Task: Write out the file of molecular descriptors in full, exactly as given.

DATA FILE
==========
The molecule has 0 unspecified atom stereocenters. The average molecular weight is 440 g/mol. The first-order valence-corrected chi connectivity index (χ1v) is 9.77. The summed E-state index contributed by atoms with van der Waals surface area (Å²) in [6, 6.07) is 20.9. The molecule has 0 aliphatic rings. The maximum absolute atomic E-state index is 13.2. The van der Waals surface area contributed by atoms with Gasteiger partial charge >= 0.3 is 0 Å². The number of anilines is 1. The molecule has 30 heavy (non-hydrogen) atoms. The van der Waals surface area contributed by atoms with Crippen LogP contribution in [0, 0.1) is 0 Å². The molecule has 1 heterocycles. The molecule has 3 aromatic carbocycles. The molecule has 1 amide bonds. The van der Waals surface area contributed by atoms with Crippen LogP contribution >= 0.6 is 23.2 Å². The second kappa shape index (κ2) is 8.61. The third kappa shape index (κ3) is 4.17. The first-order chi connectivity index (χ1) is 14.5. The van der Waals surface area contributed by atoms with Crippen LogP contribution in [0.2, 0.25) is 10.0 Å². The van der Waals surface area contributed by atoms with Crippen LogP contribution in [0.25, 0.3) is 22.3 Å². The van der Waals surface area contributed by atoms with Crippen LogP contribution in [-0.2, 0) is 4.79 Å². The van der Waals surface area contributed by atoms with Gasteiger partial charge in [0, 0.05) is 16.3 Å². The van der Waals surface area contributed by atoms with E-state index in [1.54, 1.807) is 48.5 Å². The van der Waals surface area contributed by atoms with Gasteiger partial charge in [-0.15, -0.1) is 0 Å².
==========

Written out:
The molecule has 0 unspecified atom stereocenters. The average molecular weight is 440 g/mol. The first-order valence-corrected chi connectivity index (χ1v) is 9.77. The summed E-state index contributed by atoms with van der Waals surface area (Å²) in [6, 6.07) is 20.9. The molecule has 0 aliphatic rings. The maximum absolute atomic E-state index is 13.2. The van der Waals surface area contributed by atoms with Gasteiger partial charge >= 0.3 is 0 Å². The number of anilines is 1. The molecule has 30 heavy (non-hydrogen) atoms. The van der Waals surface area contributed by atoms with Crippen LogP contribution in [0, 0.1) is 0 Å². The molecule has 1 heterocycles. The molecule has 3 aromatic carbocycles. The molecule has 1 amide bonds. The van der Waals surface area contributed by atoms with Crippen LogP contribution >= 0.6 is 23.2 Å². The second kappa shape index (κ2) is 8.61. The third kappa shape index (κ3) is 4.17. The first-order chi connectivity index (χ1) is 14.5. The van der Waals surface area contributed by atoms with Crippen LogP contribution in [0.2, 0.25) is 10.0 Å². The van der Waals surface area contributed by atoms with Crippen LogP contribution in [0.25, 0.3) is 22.3 Å². The van der Waals surface area contributed by atoms with Crippen LogP contribution in [-0.2, 0) is 4.79 Å². The van der Waals surface area contributed by atoms with Gasteiger partial charge in [0, 0.05) is 16.3 Å². The van der Waals surface area contributed by atoms with E-state index in [1.54, 1.807) is 48.5 Å². The van der Waals surface area contributed by atoms with Gasteiger partial charge in [-0.15, -0.1) is 0 Å².